It seems to be becoming more difficult over time to get a wooden chopping board that isn't made of separate pieces of wood that are glued together.
I did find some sites discussing how to choose a food safe glue:
The latter site states "Boards that are not made with FDA-approved glues should not be used for food preparation as the toxins in the glue could leech into the food."
Is anyone aware of any studies done into whether the chopping boards generally for sale are actually safe? (For the US, does the FDA check when they are imported?)
Obviously the quantity of glue that would make it into food would be very low, and probably undetectable by taste or sight. Has anyone experienced any ill effects from using a chopping board made with glue that's not food safe?
My research led me to the fact that it is the glue that gets the FDA food-safe approval or not. The Wood Whisperer's website addresses the different kinds of glues used for cutting boards:
Since wooden cutting boards are safe for use with meat, I was wondering if I can reuse the cedar grilling planks. Yossarian's answer to this question about how to prepare a plank says you can use one again depending on what you're cooking. So, what determines whether you can reuse the planks? How should I clean them after use? After too many uses, will they lose the ability to impart flavor to what's being grilled? The ones I bought were fairly expensive, so I'd like to get as much use out of them as possible.
A peel is the utensil used to transfer loaves into the oven: http://en.wikipedia.org/wiki/Peel_(tool)">Image source: Wikipedia I've done a couple of them using some wood boards I had on hand. I made... different materials: plywood, block of wood, metal, ... If they are made of plywood, what kind of glue should be used to join the boards? What kind of wood? Which metal? Should they be flat? Wedge shaped (like the one in the picture)? If they have a detachable handle, what system would be faster to change? Less prone to loosen? How to choose the length of the handle? The material? Any
I've heard that using a wooden chopping board for cutting meat is not very hygienic as it is a porous material. If that is the case, then what would a chopping board ideally be made out of when chopping meat?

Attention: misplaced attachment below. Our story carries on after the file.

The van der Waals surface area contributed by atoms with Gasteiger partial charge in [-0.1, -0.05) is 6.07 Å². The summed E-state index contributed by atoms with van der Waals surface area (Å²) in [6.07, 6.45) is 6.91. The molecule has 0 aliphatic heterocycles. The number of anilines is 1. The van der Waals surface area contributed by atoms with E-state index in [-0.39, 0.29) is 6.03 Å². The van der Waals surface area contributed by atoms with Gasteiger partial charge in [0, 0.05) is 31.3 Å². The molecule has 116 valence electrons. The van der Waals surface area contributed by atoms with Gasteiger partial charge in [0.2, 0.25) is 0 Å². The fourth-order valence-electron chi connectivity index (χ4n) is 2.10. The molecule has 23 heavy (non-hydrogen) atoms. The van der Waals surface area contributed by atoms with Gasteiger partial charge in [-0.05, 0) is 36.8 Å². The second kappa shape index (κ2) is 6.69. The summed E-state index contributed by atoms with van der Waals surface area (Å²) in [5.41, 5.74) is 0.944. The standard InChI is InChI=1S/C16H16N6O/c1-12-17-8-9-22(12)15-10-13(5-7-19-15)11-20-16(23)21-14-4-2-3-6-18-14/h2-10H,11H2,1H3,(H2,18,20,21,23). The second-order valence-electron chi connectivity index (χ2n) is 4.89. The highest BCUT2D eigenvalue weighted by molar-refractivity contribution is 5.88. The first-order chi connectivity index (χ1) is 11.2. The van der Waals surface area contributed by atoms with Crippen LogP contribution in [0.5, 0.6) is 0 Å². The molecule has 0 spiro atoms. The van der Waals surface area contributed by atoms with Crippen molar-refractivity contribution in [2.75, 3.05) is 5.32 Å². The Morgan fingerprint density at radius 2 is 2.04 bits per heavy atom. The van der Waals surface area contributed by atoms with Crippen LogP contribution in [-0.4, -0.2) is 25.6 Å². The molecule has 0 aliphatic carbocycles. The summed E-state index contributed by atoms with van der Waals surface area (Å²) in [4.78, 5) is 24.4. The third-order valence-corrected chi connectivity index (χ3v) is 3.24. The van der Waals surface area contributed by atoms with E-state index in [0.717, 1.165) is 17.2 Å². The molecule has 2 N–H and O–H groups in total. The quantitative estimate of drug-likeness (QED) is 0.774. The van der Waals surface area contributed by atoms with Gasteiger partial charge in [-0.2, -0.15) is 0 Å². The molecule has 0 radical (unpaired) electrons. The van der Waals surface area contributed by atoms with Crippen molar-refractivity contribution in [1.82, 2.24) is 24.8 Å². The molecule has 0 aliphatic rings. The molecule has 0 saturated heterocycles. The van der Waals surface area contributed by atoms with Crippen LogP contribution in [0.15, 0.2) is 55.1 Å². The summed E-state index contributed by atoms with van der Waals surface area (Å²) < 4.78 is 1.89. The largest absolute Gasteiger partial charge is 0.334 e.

I have recently made a brick wood fired oven. It's a black / dirt / Roman / traditional type of oven: where you burn the fuel (typically wood) in the same chamber where you put the food to be cooked... (or ashes) out. Wait till the temperature drops down to the dish's required one, and put the food in. As for fuel, I use wood from pallets or wood logs from prunings (which gardeners are willing to give... there is no biological hazard with them: any virus or bacteria in the pallets, or bugs in logs will definitely be destroyed by the fire temperature (over 800C/1,500F). What I'm concerned about is: I don't know
wouldn’t taste like chocolate without vanilla. “Chocolate tends to be somewhat dull on its own. Vanilla transforms it,” says Patricia Rain, author of a new book, Vanilla: A Cultural History of the World’s...I can't count the times I have heard that vanilla brings out the flavour of other foods. For example it "makes chocolate taste more chocolatey," etc... I have also heard that it's the only spice... explaining how it works: "Vanilla is used for its sweetness and its ability to enhance other flavors." (eHow) "Vanilla delivers characteristic and complex flavor notes to hundreds of types of food
the blade. The recipe actually says to use a blender or food processor but I assumed that a blender would be better. Should I have used a food processor instead, or maybe even a stick blender? Would any of this have actually made any difference, given that the consistency of the final mixture was very smooth (albeit thick)? Are any of these likely to be the root cause? Is there anything else I might... times, that the whipper will fail to perform any actual whipping if the fluid inside is too thick or viscous. I was quite skeptical myself, before charging it in the first place, but until now I
I recently tried to practice making a Seitan based vegan turkey tube using this recipe. To test results for different cooking methods, I split the final dough in half before baking, made one... to the loaf, would it help soften the yuba?) Is there any method of softening the yuba and making it more delicate before applying it? Would this be beneficial to the desired result? Why? Could tweaking... not give a specific detail as to what to expect, or really how to qualify the results of the "turkey skin." As such, I am at a loss as to how to improve the results. So: Have you made or had
effects on surface tension? Especially interesting would be ones without flavor, which could be used to tweak existing liquids. Note: I posted a related question on the physics stackexchange. ...Based on a related question, some of us are curious about surface tension in liquids commonly used in food and drink. There's a table on Wikipedia containing a tantalizing amount of information... surface tension than water, 76 mN/m at 20C. Very salty water (6M, compared to seawater at .6M) has higher surface tension, 83 mN/m at 20C. Of interest would be: How does surface tension typically
What is the best way to remove the fuzzy inner threads from on top of the artichoke heart, without losing too much delicious heart? Is it easiest to cut out the choke (the fuzzy stuff) before or after steaming the artichoke? Does anything work better than a spoon? Is there any way to remove the choke without cutting out pieces of heart?